Double Patterning (and its three main flavors)
* Litho-Etch-Litho-Etch. This ''uses one litho step followed by one etch step, which is then followed by another round of litho and etch steps,'' according to Barclay's Capital. ''Each of the litho steps is a critical litho step and therefore the overlay, i.e. how one litho step places a pattern with respect to the other is important.''
*Litho-Freeze-Litho-Etch. This ''involves freezing one photoresist pattern, thereby eliminating one etch step, but still involves two critical litho steps that need to be correctly situated (over-laid) with respect to one another and uses only one etch step,'' according to Barclays Capital. ''However, a major shortcoming of LFLE is that such a resist freezing method is only now being developed by JSR Ltd.''
*Spacer or self-aligned double-patterning (SADP). ''The technology of choice for NAND,'' said Nikon's Ushida. "We do not need perfect alignment.''
''With only one critical litho step, the method solves overlay as no alignment adjustment is necessary. All in all, it is more process flow intensive (using etch, CVD etc.) compared to litho intensive LELE and LFLE technology. Therefore, on the surface, SADP is more expensive for a new, green-field fab to implement,'' according to Barclays Capital.
''Source-mask optimization is limited,'' said Nikon's Ushida.
''As chip designs shrink, more and more source-mask tuning is required to maintain a workable process window, resulting in the need of many complex pupil shapes,'' according to ASML. ''Faster, more flexible source tuning is essential for customers making full use of source and mask optimization (SMO).
Intel uses something called a pixelated mask. In another approach, ASML took SPIE to announce its new FlexRay programmable illumination system. Its FlexRay freeform illuminator claims to make it easier and faster to create and implement those custom shapes in volume manufacturing.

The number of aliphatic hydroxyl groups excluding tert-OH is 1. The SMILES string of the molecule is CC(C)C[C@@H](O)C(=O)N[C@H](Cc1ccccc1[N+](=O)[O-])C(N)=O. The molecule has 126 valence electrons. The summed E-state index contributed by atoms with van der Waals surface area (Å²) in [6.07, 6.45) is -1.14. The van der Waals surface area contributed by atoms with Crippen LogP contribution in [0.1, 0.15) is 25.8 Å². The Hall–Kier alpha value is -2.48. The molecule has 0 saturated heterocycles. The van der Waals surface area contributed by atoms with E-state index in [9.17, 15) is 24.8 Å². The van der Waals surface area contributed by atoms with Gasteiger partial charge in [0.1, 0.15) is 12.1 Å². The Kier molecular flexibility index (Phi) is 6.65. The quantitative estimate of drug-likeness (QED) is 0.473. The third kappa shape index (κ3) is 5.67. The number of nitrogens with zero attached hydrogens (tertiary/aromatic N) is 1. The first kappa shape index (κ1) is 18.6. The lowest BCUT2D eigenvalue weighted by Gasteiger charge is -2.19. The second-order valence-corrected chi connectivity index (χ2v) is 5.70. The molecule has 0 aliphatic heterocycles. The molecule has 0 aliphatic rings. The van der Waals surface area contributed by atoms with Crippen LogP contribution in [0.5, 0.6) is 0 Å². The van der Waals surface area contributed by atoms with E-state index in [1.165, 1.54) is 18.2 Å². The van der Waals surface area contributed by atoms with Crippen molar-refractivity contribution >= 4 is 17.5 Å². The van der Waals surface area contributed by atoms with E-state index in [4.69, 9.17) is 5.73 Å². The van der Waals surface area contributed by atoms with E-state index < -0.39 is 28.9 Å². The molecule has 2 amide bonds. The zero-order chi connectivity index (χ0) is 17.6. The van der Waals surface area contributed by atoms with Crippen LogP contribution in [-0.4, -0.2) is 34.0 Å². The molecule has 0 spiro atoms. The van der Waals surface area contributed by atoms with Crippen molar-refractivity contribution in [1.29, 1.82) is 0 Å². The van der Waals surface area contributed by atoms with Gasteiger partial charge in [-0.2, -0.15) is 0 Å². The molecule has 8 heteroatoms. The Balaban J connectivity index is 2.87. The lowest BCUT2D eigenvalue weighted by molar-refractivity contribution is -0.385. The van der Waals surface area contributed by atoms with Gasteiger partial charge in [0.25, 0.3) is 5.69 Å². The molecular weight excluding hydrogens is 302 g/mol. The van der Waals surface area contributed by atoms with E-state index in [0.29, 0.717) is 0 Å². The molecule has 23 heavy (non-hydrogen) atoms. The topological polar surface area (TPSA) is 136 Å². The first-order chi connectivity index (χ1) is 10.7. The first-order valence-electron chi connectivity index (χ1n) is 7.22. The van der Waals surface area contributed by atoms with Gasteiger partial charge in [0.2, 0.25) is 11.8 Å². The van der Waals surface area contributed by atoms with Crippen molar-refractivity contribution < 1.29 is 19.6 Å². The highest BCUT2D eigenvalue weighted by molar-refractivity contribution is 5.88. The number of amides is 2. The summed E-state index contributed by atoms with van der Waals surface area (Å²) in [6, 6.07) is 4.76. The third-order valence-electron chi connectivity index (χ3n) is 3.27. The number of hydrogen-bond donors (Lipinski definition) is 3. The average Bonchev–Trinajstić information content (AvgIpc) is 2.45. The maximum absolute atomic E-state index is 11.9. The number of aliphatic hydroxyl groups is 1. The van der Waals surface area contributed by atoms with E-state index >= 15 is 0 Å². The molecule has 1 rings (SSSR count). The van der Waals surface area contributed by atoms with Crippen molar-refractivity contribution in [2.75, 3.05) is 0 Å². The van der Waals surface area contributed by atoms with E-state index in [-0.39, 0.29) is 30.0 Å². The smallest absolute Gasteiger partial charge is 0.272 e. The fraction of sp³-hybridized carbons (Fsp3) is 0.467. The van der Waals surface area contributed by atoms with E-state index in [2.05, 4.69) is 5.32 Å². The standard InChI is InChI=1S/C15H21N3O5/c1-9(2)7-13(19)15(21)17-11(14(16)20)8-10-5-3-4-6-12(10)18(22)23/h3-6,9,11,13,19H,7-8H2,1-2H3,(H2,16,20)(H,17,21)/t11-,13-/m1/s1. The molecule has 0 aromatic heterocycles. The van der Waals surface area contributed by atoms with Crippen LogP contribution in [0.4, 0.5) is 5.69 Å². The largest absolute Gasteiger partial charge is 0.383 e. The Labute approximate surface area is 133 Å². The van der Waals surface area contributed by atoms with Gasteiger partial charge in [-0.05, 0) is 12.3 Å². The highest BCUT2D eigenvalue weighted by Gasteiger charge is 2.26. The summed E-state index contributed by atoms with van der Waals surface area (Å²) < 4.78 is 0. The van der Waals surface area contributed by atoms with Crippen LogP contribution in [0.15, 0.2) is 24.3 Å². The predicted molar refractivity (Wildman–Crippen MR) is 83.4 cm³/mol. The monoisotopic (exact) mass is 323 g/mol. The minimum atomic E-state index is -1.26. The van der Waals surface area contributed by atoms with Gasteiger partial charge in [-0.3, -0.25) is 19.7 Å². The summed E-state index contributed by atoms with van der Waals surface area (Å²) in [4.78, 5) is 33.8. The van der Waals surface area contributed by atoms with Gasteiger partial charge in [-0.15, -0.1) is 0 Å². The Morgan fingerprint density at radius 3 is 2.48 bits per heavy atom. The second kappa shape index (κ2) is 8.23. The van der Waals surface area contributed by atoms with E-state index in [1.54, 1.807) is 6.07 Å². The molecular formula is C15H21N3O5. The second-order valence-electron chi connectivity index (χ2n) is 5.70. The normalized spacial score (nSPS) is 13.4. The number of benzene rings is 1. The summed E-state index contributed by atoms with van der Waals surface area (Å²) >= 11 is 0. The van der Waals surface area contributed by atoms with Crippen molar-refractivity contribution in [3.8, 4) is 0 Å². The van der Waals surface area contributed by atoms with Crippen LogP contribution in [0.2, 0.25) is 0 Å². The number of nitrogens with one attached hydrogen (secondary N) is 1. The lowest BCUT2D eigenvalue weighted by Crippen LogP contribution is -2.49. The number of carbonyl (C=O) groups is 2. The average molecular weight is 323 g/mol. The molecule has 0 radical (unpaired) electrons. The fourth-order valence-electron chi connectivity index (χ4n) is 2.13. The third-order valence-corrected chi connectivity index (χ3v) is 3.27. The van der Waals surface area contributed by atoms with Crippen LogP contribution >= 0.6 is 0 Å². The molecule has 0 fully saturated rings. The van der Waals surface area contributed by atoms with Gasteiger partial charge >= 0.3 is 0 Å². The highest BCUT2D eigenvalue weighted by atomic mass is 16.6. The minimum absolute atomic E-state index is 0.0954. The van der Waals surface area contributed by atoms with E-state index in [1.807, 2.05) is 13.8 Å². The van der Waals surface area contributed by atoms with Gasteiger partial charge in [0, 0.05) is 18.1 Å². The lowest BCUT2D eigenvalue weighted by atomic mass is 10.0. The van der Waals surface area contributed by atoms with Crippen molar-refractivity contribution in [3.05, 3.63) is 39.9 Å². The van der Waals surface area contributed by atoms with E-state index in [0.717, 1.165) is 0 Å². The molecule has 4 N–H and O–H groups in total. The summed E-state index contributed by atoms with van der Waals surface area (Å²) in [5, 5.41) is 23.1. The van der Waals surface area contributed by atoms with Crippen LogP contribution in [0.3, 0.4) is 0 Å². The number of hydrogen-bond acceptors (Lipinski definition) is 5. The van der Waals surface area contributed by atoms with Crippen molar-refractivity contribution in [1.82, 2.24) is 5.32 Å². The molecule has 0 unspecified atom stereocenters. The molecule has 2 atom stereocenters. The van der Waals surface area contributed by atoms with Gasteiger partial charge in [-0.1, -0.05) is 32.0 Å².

''Another promising contender is dual-tone development (DTD), in which a conventional exposure is followed by two development steps,'' according to a recent paper by Paul Zimmerman of Sematech.
''In positive-tone development, all material that has been exposed to some threshold dose is removed, while in negative-tone development, all material that has a threshold lower than a specific dose is removed. DTD may be a path to lowering cost of ownership. However, many materials issues must still be overcome. Additionally, line edge roughness (LER) is an issue in the development process, and the combination of two development steps may result in unacceptable LER,'' according to Zimmerman.
''This approach would have the lowest cost of ownership of all technologies and would eliminate the overlay concerns as the wafer does not leave the exposure tools between the two exposures,'' Zimmerman said in the paper. ''However, this approach has several clear drawbacks. First, the necessary materials do not yet exist. Second, even if these materials are developed, their integration into a working resist system in a timeframe useful for integration into 22-nm processing will be challenging. Since this process still uses diffusion, LER may limit the utility of this approach beyond the 22-nm node.''